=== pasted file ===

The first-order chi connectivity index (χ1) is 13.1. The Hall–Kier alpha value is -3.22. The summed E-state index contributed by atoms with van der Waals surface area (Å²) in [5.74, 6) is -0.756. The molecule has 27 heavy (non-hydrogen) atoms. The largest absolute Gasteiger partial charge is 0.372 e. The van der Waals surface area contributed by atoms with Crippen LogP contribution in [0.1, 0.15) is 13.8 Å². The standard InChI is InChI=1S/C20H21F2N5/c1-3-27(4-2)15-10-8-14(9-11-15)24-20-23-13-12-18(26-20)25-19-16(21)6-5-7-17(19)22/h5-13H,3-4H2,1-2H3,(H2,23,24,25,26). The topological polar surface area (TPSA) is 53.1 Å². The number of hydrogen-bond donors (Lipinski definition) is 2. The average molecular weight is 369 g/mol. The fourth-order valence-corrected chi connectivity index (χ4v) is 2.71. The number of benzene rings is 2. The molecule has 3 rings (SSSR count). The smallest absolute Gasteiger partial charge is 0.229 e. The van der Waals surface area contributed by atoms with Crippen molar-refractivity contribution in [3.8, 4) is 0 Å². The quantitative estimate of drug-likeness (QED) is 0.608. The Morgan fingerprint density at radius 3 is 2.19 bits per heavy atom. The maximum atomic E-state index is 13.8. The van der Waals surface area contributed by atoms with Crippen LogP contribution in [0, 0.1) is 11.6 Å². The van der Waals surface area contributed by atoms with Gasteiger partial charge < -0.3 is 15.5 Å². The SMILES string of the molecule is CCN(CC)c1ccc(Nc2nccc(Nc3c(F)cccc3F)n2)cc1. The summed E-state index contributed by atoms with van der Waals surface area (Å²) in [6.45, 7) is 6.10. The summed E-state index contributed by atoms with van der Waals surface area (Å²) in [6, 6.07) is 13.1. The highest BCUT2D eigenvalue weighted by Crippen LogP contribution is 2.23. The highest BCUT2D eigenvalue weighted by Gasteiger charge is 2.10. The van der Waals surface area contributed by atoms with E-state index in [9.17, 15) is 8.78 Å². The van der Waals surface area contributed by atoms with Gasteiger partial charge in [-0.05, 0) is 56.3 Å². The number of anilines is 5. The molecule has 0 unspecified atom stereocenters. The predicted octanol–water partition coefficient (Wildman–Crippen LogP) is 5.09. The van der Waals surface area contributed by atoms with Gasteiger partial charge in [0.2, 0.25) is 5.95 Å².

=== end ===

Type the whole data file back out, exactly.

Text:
The first-order chi connectivity index (χ1) is 13.1. The Hall–Kier alpha value is -3.22. The summed E-state index contributed by atoms with van der Waals surface area (Å²) in [5.74, 6) is -0.756. The molecule has 27 heavy (non-hydrogen) atoms. The largest absolute Gasteiger partial charge is 0.372 e. The van der Waals surface area contributed by atoms with Crippen LogP contribution in [0.1, 0.15) is 13.8 Å². The standard InChI is InChI=1S/C20H21F2N5/c1-3-27(4-2)15-10-8-14(9-11-15)24-20-23-13-12-18(26-20)25-19-16(21)6-5-7-17(19)22/h5-13H,3-4H2,1-2H3,(H2,23,24,25,26). The topological polar surface area (TPSA) is 53.1 Å². The number of hydrogen-bond donors (Lipinski definition) is 2. The average molecular weight is 369 g/mol. The fourth-order valence-corrected chi connectivity index (χ4v) is 2.71. The number of benzene rings is 2. The molecule has 3 rings (SSSR count). The smallest absolute Gasteiger partial charge is 0.229 e. The van der Waals surface area contributed by atoms with Crippen molar-refractivity contribution in [3.8, 4) is 0 Å². The quantitative estimate of drug-likeness (QED) is 0.608. The Morgan fingerprint density at radius 3 is 2.19 bits per heavy atom. The maximum atomic E-state index is 13.8. The van der Waals surface area contributed by atoms with Crippen LogP contribution in [0, 0.1) is 11.6 Å². The van der Waals surface area contributed by atoms with Gasteiger partial charge < -0.3 is 15.5 Å². The SMILES string of the molecule is CCN(CC)c1ccc(Nc2nccc(Nc3c(F)cccc3F)n2)cc1. The summed E-state index contributed by atoms with van der Waals surface area (Å²) in [6.45, 7) is 6.10. The summed E-state index contributed by atoms with van der Waals surface area (Å²) in [6, 6.07) is 13.1. The highest BCUT2D eigenvalue weighted by Crippen LogP contribution is 2.23. The highest BCUT2D eigenvalue weighted by Gasteiger charge is 2.10. The van der Waals surface area contributed by atoms with E-state index in [9.17, 15) is 8.78 Å². The van der Waals surface area contributed by atoms with Gasteiger partial charge in [-0.05, 0) is 56.3 Å². The number of anilines is 5. The molecule has 0 unspecified atom stereocenters. The predicted octanol–water partition coefficient (Wildman–Crippen LogP) is 5.09. The van der Waals surface area contributed by atoms with Gasteiger partial charge in [0.2, 0.25) is 5.95 Å².